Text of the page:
In Korea for the Morning

To continue the journey home we flew from Sydney to Seoul, Korea with Asiana Airlines. I always feel like royalty when flying business (using airline points as usual) and it was grand.

Pre-takeoff beverages:






Plenty of room for one’s feet and belongings…



And after such a delightful flight, we arrived in…South Korea.


Our flight from Sydney to Seoul arrived in the evening. We made our way to our room for the night via taxi, and the help of an iPhone with Korean characters for the address. We had help from our host in our procurement of some deli-store kimbap before heading to bed with tired bodies. The next morning as we took a taxi from our guesthouse to the Unseo station area we were surprised to find…fall. I had forgotten we were north of the equator again and it wasn’t spring anymore.



We had hoped to do some proper touring of Seoul making use of the advice of a friend who lived in Seoul a few years ago. She had told us about an old fashioned shopping street and a palace that I really wanted to see. Alas, we realized we only had the morning to do anything before we needed to catch our flight back to the United States. Taking the train to Seoul proper and back would have burned at least 2 hours, so we decided to just meander around the island where we were, and enjoy what we could in the short hours we had.

Now, typically, I don’t like to look like a tourist and take pictures of everything that is unusual to me. But this was Asia. And knowing that there was absolutely no way we could even attempt to “blend in” with the locals, I decided to take advantage of the moment and make memories by snapping pictures. Everyone who passed us on the street knew we didn’t live here, and they didn’t even have to take into account that we were carrying basically all of our earthly belongings from the past 3 months with us on our shoulders. It was just…um…obvious.




So, meander we did. In search of breakfast, mainly. The streets we walked down were basically deserted and we were having a wee bit of trouble deciphering the signs and the hours of restaurants. This sign made us laugh though:



There were all sorts of sea creatures destined for someone’s dinner in aquariums right on the street, which was fascinating.



After a nice walk around the block, we found an eating establishment that looked open for business and we wandered in. It was next door to a hotel, and it seemed that a tour group was here for breakfast as well. As we entered, Natasha commented, “You’re right Mom, they all have black hair.” That’s when I was glad it seemed like they couldn’t understand English. Daniel took charge of the situation and ordered some food by looking at the signs with pictures (thank goodness) as well as a calculator for clarifying the price of various dishes.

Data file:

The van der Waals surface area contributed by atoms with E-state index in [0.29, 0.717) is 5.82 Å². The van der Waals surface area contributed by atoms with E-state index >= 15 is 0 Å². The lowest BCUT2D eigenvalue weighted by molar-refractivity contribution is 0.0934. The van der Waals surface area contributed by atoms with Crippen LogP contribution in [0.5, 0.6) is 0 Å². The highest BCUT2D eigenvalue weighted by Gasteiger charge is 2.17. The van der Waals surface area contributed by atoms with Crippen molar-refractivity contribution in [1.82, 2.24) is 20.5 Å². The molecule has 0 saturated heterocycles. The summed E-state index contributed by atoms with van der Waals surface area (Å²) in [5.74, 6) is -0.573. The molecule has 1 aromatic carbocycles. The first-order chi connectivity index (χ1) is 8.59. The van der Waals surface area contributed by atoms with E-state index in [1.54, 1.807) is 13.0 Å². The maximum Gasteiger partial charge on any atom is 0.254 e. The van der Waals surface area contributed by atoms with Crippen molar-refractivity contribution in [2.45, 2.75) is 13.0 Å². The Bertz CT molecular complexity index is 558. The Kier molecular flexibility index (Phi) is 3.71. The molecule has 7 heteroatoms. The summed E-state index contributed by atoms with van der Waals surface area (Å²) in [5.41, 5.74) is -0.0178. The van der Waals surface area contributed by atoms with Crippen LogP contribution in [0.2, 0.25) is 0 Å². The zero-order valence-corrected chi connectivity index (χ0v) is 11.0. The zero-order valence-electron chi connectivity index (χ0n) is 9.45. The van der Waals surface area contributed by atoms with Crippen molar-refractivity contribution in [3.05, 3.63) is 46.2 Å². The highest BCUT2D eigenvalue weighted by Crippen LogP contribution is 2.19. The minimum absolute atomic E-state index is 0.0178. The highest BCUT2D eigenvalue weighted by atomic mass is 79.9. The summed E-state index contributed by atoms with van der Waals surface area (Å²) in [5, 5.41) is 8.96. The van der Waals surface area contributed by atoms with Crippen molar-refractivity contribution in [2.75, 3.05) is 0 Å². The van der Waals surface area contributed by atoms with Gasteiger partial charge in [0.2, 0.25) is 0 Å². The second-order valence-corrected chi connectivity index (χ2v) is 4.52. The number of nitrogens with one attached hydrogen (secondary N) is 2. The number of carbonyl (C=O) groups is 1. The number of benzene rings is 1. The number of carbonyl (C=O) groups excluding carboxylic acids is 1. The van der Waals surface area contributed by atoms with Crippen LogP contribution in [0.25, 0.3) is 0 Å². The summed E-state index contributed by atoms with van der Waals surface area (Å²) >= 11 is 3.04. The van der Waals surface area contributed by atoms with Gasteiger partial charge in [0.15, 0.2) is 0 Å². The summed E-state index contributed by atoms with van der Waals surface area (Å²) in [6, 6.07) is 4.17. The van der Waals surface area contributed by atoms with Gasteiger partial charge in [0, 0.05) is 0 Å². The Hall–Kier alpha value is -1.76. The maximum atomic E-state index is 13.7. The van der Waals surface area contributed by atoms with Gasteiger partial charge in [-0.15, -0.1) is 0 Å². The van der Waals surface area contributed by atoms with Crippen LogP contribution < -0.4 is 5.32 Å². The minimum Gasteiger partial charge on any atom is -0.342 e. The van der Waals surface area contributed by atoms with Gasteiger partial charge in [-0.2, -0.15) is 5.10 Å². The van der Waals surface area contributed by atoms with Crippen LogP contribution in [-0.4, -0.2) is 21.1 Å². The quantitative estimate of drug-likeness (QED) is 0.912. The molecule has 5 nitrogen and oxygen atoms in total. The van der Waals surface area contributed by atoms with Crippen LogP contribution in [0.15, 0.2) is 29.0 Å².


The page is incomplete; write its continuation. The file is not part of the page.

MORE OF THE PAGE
We were seated at a low table on a slight step, leaving our shoes in the lower portion. We sat on cushions and arranged our bags around us. The kimchi and rice came piping hot from the kitchen and we ate with gusto. Korean food is truly so good. Ideally, we would have liked to have some bulgogi, but our host from the hostel told us it was more of an evening dish.



Afterwards we found a supermarket and wandered around some more, looking the most like tourists ever. I snapped pictures of octopus and many legged sea creatures in the refrigerators.


A kind man saw Natasha investigating the fish, and pointed out the sign and then to which ones were in the tank. I nodded and smiled, but even though he was being so helpful, it didn’t mean a thing to me since Korean characters are not a strong point of mine. Even repeating the names he told me wasn’t working. But smiling is universal and I did a lot of it.


On our way out, we stopped at a little accessory store. We had some extra South Korean Won that I thought should be “used up” so for Natasha’s souvenir we picked out a glittery gold hair clip. Natasha was thrilled. We try not to buy trinkets at every little store in every little village or country that we travel through, so it was really quite special for us to actually buy something just for her.


Back outside of the train station, we had a snack of kimbap and prepared to travel once more. This was our last stop before L.A. and it was so bittersweet to be coming to the end of our big adventure to New Zealand.



Still, I think Korea will see us again sometime. One morning was not enough.

For the next post, I’ll be featuring a special post by Daniel, doing a nice review of the Asiana Airlines lounge in the Seoul airport. Push-ups in the train station were a must before boarding though.



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